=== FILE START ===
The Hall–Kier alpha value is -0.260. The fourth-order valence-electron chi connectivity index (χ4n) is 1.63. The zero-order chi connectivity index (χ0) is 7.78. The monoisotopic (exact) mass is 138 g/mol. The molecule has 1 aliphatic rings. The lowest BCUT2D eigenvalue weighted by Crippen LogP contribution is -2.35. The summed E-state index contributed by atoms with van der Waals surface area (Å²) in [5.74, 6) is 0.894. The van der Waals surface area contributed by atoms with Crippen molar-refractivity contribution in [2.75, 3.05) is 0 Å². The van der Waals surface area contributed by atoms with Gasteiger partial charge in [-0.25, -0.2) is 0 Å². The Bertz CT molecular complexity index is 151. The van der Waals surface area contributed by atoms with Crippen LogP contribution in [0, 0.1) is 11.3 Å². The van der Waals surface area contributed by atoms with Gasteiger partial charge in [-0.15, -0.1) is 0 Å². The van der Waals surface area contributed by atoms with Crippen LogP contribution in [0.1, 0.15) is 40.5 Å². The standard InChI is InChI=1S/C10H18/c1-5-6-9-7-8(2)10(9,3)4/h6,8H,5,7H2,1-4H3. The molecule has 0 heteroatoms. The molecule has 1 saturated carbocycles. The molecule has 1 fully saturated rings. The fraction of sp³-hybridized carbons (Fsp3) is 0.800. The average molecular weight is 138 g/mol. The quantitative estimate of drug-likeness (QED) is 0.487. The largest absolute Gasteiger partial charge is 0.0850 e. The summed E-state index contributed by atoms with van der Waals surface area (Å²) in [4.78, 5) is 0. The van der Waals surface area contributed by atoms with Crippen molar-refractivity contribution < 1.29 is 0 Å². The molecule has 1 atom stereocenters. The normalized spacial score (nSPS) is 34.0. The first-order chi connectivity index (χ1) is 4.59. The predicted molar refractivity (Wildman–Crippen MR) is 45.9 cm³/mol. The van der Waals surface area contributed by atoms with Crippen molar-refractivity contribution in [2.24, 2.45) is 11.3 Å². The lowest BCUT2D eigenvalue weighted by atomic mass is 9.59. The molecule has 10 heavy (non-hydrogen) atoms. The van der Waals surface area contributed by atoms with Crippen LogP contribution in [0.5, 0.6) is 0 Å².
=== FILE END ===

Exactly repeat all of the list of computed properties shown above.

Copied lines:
The Hall–Kier alpha value is -0.260. The fourth-order valence-electron chi connectivity index (χ4n) is 1.63. The zero-order chi connectivity index (χ0) is 7.78. The monoisotopic (exact) mass is 138 g/mol. The molecule has 1 aliphatic rings. The lowest BCUT2D eigenvalue weighted by Crippen LogP contribution is -2.35. The summed E-state index contributed by atoms with van der Waals surface area (Å²) in [5.74, 6) is 0.894. The van der Waals surface area contributed by atoms with Crippen molar-refractivity contribution in [2.75, 3.05) is 0 Å². The van der Waals surface area contributed by atoms with Gasteiger partial charge in [-0.25, -0.2) is 0 Å². The Bertz CT molecular complexity index is 151. The van der Waals surface area contributed by atoms with Crippen LogP contribution in [0, 0.1) is 11.3 Å². The van der Waals surface area contributed by atoms with Gasteiger partial charge in [-0.15, -0.1) is 0 Å². The van der Waals surface area contributed by atoms with Crippen LogP contribution in [0.1, 0.15) is 40.5 Å². The standard InChI is InChI=1S/C10H18/c1-5-6-9-7-8(2)10(9,3)4/h6,8H,5,7H2,1-4H3. The molecule has 0 heteroatoms. The molecule has 1 saturated carbocycles. The molecule has 1 fully saturated rings. The fraction of sp³-hybridized carbons (Fsp3) is 0.800. The average molecular weight is 138 g/mol. The quantitative estimate of drug-likeness (QED) is 0.487. The largest absolute Gasteiger partial charge is 0.0850 e. The summed E-state index contributed by atoms with van der Waals surface area (Å²) in [4.78, 5) is 0. The van der Waals surface area contributed by atoms with Crippen molar-refractivity contribution < 1.29 is 0 Å². The molecule has 1 atom stereocenters. The normalized spacial score (nSPS) is 34.0. The first-order chi connectivity index (χ1) is 4.59. The predicted molar refractivity (Wildman–Crippen MR) is 45.9 cm³/mol. The van der Waals surface area contributed by atoms with Crippen molar-refractivity contribution in [2.24, 2.45) is 11.3 Å². The lowest BCUT2D eigenvalue weighted by atomic mass is 9.59. The molecule has 10 heavy (non-hydrogen) atoms. The van der Waals surface area contributed by atoms with Crippen LogP contribution in [0.5, 0.6) is 0 Å².